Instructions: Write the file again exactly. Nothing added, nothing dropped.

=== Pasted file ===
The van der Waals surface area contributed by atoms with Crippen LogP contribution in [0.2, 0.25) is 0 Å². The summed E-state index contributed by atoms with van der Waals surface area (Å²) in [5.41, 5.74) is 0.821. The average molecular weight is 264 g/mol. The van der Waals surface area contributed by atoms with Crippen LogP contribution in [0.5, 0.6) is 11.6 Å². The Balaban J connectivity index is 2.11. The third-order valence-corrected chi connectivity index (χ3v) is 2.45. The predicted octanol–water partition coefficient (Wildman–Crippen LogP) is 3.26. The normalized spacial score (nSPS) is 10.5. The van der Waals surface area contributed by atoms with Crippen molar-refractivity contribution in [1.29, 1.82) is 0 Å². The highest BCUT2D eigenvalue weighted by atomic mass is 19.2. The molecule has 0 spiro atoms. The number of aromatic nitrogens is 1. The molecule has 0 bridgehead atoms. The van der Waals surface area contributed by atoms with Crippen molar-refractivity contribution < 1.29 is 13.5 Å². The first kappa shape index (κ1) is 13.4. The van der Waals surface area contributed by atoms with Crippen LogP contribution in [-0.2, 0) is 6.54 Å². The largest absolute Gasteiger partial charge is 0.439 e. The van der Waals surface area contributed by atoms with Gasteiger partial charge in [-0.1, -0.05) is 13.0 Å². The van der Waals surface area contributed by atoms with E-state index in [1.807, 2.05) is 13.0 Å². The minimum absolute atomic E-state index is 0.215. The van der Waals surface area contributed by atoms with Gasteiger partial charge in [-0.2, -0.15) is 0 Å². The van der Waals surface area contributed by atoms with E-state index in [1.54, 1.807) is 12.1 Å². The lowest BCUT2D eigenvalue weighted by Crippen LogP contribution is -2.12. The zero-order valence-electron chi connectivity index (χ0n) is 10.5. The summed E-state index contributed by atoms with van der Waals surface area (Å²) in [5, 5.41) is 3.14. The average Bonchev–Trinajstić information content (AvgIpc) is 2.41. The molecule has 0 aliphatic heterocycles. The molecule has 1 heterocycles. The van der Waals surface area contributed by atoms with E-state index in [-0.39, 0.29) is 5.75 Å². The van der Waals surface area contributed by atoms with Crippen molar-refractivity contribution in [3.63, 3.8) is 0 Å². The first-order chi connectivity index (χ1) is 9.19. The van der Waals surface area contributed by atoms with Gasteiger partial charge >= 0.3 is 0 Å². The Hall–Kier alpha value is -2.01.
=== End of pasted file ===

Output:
The van der Waals surface area contributed by atoms with Crippen LogP contribution in [0.2, 0.25) is 0 Å². The summed E-state index contributed by atoms with van der Waals surface area (Å²) in [5.41, 5.74) is 0.821. The average molecular weight is 264 g/mol. The van der Waals surface area contributed by atoms with Crippen LogP contribution in [0.5, 0.6) is 11.6 Å². The Balaban J connectivity index is 2.11. The third-order valence-corrected chi connectivity index (χ3v) is 2.45. The predicted octanol–water partition coefficient (Wildman–Crippen LogP) is 3.26. The normalized spacial score (nSPS) is 10.5. The van der Waals surface area contributed by atoms with Crippen molar-refractivity contribution in [1.29, 1.82) is 0 Å². The highest BCUT2D eigenvalue weighted by atomic mass is 19.2. The molecule has 0 spiro atoms. The number of aromatic nitrogens is 1. The molecule has 0 bridgehead atoms. The van der Waals surface area contributed by atoms with Crippen molar-refractivity contribution < 1.29 is 13.5 Å². The first kappa shape index (κ1) is 13.4. The van der Waals surface area contributed by atoms with Crippen LogP contribution in [-0.2, 0) is 6.54 Å². The largest absolute Gasteiger partial charge is 0.439 e. The van der Waals surface area contributed by atoms with Gasteiger partial charge in [-0.1, -0.05) is 13.0 Å². The van der Waals surface area contributed by atoms with E-state index in [1.807, 2.05) is 13.0 Å². The minimum absolute atomic E-state index is 0.215. The van der Waals surface area contributed by atoms with Gasteiger partial charge in [-0.2, -0.15) is 0 Å². The van der Waals surface area contributed by atoms with E-state index in [1.54, 1.807) is 12.1 Å². The lowest BCUT2D eigenvalue weighted by Crippen LogP contribution is -2.12. The zero-order valence-electron chi connectivity index (χ0n) is 10.5. The summed E-state index contributed by atoms with van der Waals surface area (Å²) in [5, 5.41) is 3.14. The average Bonchev–Trinajstić information content (AvgIpc) is 2.41. The molecule has 0 aliphatic heterocycles. The molecule has 1 heterocycles. The van der Waals surface area contributed by atoms with E-state index in [-0.39, 0.29) is 5.75 Å². The van der Waals surface area contributed by atoms with Crippen molar-refractivity contribution in [3.63, 3.8) is 0 Å². The first-order chi connectivity index (χ1) is 9.19. The van der Waals surface area contributed by atoms with Gasteiger partial charge >= 0.3 is 0 Å². The Hall–Kier alpha value is -2.01.